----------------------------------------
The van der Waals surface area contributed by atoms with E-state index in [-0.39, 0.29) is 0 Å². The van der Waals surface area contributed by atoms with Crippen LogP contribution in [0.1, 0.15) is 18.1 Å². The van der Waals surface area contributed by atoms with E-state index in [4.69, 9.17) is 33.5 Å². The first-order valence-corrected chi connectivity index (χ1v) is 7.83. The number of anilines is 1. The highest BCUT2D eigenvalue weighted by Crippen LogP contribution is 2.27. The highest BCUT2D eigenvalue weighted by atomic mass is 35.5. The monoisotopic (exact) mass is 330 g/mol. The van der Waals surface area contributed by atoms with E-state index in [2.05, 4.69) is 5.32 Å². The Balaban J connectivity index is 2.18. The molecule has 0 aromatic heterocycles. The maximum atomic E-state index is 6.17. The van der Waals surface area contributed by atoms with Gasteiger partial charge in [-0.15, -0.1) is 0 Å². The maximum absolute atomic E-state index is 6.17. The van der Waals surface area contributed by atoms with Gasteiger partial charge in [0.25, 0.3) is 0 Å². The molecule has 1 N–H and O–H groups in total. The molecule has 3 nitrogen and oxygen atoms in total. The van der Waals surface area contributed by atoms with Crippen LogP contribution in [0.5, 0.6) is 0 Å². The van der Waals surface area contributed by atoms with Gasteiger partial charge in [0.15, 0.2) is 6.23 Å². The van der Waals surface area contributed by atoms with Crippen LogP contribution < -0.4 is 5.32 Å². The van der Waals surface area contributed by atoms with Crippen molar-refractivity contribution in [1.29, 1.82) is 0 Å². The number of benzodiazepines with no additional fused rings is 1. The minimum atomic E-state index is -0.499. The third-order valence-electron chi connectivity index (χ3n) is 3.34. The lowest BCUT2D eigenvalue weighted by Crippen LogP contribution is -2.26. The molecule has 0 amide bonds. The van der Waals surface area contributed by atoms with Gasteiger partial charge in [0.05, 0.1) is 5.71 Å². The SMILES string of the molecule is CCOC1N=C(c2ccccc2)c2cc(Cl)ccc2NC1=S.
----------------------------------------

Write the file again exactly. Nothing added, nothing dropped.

The van der Waals surface area contributed by atoms with E-state index in [-0.39, 0.29) is 0 Å². The van der Waals surface area contributed by atoms with Crippen LogP contribution in [0.1, 0.15) is 18.1 Å². The van der Waals surface area contributed by atoms with E-state index in [4.69, 9.17) is 33.5 Å². The first-order valence-corrected chi connectivity index (χ1v) is 7.83. The number of anilines is 1. The highest BCUT2D eigenvalue weighted by Crippen LogP contribution is 2.27. The highest BCUT2D eigenvalue weighted by atomic mass is 35.5. The monoisotopic (exact) mass is 330 g/mol. The van der Waals surface area contributed by atoms with E-state index in [2.05, 4.69) is 5.32 Å². The Balaban J connectivity index is 2.18. The molecule has 0 aromatic heterocycles. The maximum atomic E-state index is 6.17. The van der Waals surface area contributed by atoms with Gasteiger partial charge in [-0.15, -0.1) is 0 Å². The maximum absolute atomic E-state index is 6.17. The van der Waals surface area contributed by atoms with Gasteiger partial charge in [0.25, 0.3) is 0 Å². The molecule has 1 N–H and O–H groups in total. The molecule has 3 nitrogen and oxygen atoms in total. The van der Waals surface area contributed by atoms with Crippen LogP contribution in [0.5, 0.6) is 0 Å². The van der Waals surface area contributed by atoms with Gasteiger partial charge in [0.15, 0.2) is 6.23 Å². The van der Waals surface area contributed by atoms with Crippen LogP contribution < -0.4 is 5.32 Å². The van der Waals surface area contributed by atoms with Crippen molar-refractivity contribution in [1.29, 1.82) is 0 Å². The number of benzodiazepines with no additional fused rings is 1. The minimum atomic E-state index is -0.499. The third-order valence-electron chi connectivity index (χ3n) is 3.34. The lowest BCUT2D eigenvalue weighted by Crippen LogP contribution is -2.26. The molecule has 0 amide bonds. The van der Waals surface area contributed by atoms with Gasteiger partial charge in [0.05, 0.1) is 5.71 Å². The SMILES string of the molecule is CCOC1N=C(c2ccccc2)c2cc(Cl)ccc2NC1=S.